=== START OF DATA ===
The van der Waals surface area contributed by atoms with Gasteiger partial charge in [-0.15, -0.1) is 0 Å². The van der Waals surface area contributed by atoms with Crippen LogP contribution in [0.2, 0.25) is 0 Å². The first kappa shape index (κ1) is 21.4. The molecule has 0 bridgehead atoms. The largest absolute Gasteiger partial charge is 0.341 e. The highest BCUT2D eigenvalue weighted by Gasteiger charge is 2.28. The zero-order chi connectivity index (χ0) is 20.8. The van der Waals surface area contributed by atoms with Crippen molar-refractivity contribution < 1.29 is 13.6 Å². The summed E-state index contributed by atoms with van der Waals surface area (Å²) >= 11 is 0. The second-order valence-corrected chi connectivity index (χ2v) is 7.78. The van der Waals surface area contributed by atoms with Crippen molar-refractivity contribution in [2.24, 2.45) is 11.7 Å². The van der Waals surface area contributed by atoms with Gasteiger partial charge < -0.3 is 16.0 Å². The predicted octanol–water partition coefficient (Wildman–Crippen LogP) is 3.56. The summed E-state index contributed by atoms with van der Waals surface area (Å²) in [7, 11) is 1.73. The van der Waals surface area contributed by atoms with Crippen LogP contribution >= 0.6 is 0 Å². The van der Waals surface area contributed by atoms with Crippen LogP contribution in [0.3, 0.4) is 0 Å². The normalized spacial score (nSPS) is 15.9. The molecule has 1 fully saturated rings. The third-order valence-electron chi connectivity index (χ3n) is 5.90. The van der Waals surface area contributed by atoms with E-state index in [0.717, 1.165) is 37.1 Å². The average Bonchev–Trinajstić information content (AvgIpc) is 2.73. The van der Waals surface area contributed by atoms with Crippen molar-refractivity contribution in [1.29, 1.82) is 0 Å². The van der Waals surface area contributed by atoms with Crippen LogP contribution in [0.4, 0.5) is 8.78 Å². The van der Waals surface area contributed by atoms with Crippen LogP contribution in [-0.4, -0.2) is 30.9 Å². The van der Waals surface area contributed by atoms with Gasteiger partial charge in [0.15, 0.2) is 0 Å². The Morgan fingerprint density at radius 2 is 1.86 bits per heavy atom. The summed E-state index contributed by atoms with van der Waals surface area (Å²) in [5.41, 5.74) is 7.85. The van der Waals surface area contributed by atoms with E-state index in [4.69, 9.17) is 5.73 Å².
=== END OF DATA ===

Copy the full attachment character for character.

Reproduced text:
The van der Waals surface area contributed by atoms with Gasteiger partial charge in [-0.15, -0.1) is 0 Å². The van der Waals surface area contributed by atoms with Crippen LogP contribution in [0.2, 0.25) is 0 Å². The first kappa shape index (κ1) is 21.4. The molecule has 0 bridgehead atoms. The largest absolute Gasteiger partial charge is 0.341 e. The highest BCUT2D eigenvalue weighted by Gasteiger charge is 2.28. The zero-order chi connectivity index (χ0) is 20.8. The van der Waals surface area contributed by atoms with Crippen molar-refractivity contribution < 1.29 is 13.6 Å². The summed E-state index contributed by atoms with van der Waals surface area (Å²) >= 11 is 0. The second-order valence-corrected chi connectivity index (χ2v) is 7.78. The van der Waals surface area contributed by atoms with Crippen molar-refractivity contribution in [2.24, 2.45) is 11.7 Å². The van der Waals surface area contributed by atoms with Gasteiger partial charge < -0.3 is 16.0 Å². The predicted octanol–water partition coefficient (Wildman–Crippen LogP) is 3.56. The summed E-state index contributed by atoms with van der Waals surface area (Å²) in [7, 11) is 1.73. The van der Waals surface area contributed by atoms with Crippen LogP contribution >= 0.6 is 0 Å². The van der Waals surface area contributed by atoms with Crippen LogP contribution in [0.3, 0.4) is 0 Å². The normalized spacial score (nSPS) is 15.9. The molecule has 1 fully saturated rings. The third-order valence-electron chi connectivity index (χ3n) is 5.90. The van der Waals surface area contributed by atoms with E-state index in [0.717, 1.165) is 37.1 Å². The average Bonchev–Trinajstić information content (AvgIpc) is 2.73. The van der Waals surface area contributed by atoms with Crippen molar-refractivity contribution in [1.29, 1.82) is 0 Å². The van der Waals surface area contributed by atoms with Crippen LogP contribution in [0.4, 0.5) is 8.78 Å². The van der Waals surface area contributed by atoms with Crippen LogP contribution in [-0.4, -0.2) is 30.9 Å². The van der Waals surface area contributed by atoms with Gasteiger partial charge in [0.15, 0.2) is 0 Å². The Morgan fingerprint density at radius 2 is 1.86 bits per heavy atom. The summed E-state index contributed by atoms with van der Waals surface area (Å²) in [5.41, 5.74) is 7.85. The van der Waals surface area contributed by atoms with E-state index in [4.69, 9.17) is 5.73 Å².